”Did The Beatles get on each other’s nerves a lot? They were always so closely confined in their hotel rooms?“
“No. It was surprising. They always had a suite. George and Ringo stayed together in one room, and John and Paul in the other bedroom, and a big, big room in between.
- Gary James’ Interview With The Beatles’ Road Manager Bob Bonis.
Also Paul has confessed it many many times during his interviews.(an example here)
This was the early stage of their relationship, as John also explained, there was excitement, there was fun, there was the joy of the fame, but on another hand both of them didn’t know what the hell was going on, and didn’t bother to discuss it. It wasn’t just a friendship, and they knew it, but they both were too afraid to confess it to each other, and Paul more than John.
They didn’t talk, they didn’t express the feelings they had for each other. The only time that this happened was in Florida in 1964 while they were on tour, when they got drunk and confessed how much they loved and needed each other. This is the famous story that inspired ‘Here Today’ lines “what about the night we cried, because there wasn’t any reason left to keep it all inside" .
I believe that this period was the most intense for both of them, but they didn’t acknowledge it, all the things that happened, the confession, the kiss, sleeping together, and God knows how many other things,…were never really discussed.
John and Paul were in love with each other, but they their relationship in a very different way: Paul didn’t like to express his feelings, he preferred to deny, to not give John too much for a couple of reasons: afraid of the social/historical enviroment in which they lived and afraid of their career. Also, Paul was overconfident, I believe he was 100% sure John would have always been there for him, and always loved him, no matter what, that’s why he was so shocked when Yoko took his role in John’s life. He took his relationship with John for granted, he knew that John needed him, and that’s why sometimes he was pretentious enough to reject him.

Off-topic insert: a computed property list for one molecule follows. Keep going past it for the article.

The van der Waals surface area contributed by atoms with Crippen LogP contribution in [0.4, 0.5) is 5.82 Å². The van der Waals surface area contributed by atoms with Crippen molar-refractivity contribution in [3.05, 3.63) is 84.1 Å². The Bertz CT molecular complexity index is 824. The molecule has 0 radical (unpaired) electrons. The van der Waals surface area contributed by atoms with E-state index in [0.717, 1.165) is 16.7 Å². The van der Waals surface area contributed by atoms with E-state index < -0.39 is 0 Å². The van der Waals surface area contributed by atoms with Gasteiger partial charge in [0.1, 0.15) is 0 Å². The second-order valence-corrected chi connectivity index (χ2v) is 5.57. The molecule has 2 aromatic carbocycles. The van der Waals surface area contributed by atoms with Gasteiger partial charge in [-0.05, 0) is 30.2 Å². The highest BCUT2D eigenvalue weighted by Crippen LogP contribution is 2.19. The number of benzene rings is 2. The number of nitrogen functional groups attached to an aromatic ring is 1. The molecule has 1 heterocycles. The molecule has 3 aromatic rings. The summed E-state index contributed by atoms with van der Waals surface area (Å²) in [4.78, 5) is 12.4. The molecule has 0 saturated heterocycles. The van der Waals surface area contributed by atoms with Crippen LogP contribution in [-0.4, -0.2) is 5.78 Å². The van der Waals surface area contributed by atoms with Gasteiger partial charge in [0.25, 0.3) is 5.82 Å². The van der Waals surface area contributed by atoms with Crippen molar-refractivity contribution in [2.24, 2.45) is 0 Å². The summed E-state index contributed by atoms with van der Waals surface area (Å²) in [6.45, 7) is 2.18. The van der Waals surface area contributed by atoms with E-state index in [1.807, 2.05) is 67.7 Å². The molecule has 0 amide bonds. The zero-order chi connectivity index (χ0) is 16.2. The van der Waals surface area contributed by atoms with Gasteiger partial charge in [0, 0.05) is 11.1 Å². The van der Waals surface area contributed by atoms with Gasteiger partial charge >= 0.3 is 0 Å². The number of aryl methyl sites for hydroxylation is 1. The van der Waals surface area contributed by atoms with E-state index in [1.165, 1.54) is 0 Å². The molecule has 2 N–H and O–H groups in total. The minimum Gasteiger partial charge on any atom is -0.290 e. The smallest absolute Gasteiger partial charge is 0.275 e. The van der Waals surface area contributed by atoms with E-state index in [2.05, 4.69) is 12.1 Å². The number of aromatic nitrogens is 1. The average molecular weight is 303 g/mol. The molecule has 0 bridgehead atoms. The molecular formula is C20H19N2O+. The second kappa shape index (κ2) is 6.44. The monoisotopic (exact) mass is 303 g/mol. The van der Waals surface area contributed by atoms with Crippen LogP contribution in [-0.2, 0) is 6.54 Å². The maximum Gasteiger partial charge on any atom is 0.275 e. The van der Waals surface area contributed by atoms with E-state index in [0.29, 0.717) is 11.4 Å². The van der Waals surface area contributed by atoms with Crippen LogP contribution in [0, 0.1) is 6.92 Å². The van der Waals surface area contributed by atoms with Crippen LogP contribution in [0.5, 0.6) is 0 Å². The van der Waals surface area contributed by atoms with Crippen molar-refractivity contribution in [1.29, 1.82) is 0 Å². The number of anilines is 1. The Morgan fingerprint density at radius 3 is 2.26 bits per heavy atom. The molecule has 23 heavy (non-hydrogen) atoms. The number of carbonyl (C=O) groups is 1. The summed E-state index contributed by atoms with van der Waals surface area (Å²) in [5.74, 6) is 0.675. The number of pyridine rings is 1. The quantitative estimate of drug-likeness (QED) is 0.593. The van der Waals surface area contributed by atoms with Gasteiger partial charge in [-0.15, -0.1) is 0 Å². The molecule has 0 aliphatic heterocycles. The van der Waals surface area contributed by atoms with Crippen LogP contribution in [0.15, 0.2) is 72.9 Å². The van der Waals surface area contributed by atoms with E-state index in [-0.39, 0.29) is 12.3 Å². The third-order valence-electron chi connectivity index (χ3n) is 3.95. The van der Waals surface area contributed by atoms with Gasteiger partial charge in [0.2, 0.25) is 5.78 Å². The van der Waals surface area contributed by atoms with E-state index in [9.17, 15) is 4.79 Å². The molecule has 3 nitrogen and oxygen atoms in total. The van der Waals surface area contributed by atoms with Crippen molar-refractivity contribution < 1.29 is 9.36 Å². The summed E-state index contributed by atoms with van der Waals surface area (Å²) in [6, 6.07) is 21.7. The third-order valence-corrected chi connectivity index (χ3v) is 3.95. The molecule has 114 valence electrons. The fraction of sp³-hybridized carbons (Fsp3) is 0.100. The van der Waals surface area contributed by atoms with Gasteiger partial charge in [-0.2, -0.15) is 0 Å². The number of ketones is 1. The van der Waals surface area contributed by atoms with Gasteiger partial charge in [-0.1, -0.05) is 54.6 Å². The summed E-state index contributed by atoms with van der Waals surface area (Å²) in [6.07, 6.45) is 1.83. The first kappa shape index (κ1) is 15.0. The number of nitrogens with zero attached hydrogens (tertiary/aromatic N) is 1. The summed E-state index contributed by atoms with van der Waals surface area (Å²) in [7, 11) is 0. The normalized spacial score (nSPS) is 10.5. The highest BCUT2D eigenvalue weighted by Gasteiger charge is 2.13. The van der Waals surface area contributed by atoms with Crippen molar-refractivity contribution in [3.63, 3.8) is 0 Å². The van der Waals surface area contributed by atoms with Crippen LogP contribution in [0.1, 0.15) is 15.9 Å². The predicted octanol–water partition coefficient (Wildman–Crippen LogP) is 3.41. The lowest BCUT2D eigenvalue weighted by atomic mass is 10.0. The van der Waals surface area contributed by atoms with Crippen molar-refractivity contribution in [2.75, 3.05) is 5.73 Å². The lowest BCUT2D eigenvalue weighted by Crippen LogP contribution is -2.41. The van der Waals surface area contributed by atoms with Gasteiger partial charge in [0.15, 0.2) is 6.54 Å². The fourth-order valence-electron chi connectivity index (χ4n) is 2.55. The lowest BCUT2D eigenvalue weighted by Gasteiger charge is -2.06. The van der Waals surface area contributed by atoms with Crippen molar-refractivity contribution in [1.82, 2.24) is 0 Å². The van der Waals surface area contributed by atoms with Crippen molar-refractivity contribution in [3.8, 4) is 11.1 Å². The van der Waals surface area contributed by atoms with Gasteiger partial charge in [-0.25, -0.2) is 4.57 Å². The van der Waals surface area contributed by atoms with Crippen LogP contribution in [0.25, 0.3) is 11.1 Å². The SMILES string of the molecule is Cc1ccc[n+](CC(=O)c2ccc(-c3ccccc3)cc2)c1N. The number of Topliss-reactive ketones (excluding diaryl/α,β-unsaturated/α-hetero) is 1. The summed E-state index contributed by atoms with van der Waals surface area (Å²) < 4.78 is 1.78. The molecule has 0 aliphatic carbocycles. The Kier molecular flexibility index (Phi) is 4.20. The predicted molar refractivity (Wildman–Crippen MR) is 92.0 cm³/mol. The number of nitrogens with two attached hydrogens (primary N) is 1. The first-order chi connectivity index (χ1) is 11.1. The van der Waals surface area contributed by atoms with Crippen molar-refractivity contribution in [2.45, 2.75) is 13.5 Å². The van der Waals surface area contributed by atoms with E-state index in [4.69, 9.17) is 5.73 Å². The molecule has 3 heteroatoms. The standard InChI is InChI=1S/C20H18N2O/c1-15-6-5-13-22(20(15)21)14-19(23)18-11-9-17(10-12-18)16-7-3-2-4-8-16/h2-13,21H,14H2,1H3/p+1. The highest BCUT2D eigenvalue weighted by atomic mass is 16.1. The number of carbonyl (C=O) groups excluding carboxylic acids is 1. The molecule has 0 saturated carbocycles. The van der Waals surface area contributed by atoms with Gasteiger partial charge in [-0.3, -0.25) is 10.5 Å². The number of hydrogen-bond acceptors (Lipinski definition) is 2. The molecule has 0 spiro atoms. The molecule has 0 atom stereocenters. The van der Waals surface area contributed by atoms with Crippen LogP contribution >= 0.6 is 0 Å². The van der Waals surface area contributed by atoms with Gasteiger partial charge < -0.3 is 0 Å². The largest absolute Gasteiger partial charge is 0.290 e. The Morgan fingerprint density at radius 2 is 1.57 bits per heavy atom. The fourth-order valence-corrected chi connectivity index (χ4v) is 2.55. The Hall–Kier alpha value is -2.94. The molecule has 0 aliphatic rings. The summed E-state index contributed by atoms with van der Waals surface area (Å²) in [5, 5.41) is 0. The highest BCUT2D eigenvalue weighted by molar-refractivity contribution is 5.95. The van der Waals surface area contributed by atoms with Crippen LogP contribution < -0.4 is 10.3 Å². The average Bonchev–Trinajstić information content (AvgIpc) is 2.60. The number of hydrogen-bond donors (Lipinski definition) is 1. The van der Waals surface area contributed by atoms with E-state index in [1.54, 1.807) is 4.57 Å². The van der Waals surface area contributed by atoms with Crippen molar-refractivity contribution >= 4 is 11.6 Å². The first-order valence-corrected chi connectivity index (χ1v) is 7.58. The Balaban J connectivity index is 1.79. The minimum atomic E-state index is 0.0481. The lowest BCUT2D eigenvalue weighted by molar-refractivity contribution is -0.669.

John was more open, more honest and didn’t think about the risks. That’s why the ‘Dylan period’, gave him the opportunity to write more personal stuff, like ‘You’ve got to hide your love away’.
This way of dealing with each other feelings was their major flaw, because they never really talked about their feelings and what they had for each other and it brought to such huge misunderstandings that later caused their break up.
Just a little example of how these issues they had were never discussed and brought to misunderstandings and later to a break up: Michael Lindsay Hogg (the man who directed both “Let it Be” and “Two of Us”) secretly recorded John, Paul, Yoko, Linda, and Ringo talking while they were filming “Let it Be”. One day, January 13th 1969, John and Paul have an argument, and John brought up an old discussion they had, when John asked Paul “do you like me?” and Paul never gave him and answer.
JOHN: Because you–‘cause you seem to have got it all, you see.
JOHN: I know that, because of the way I am, like when we were in Mendips, like I said— “Do you like me?” Or whatever it is. I’ve always–uh, played that one. So.
John has always played ‘that one’, who questioned their relationship, who talked freely about his feelings to Paul, and who asked for an answer, that Paul never had the courage to give him, and will regret it only after 1980.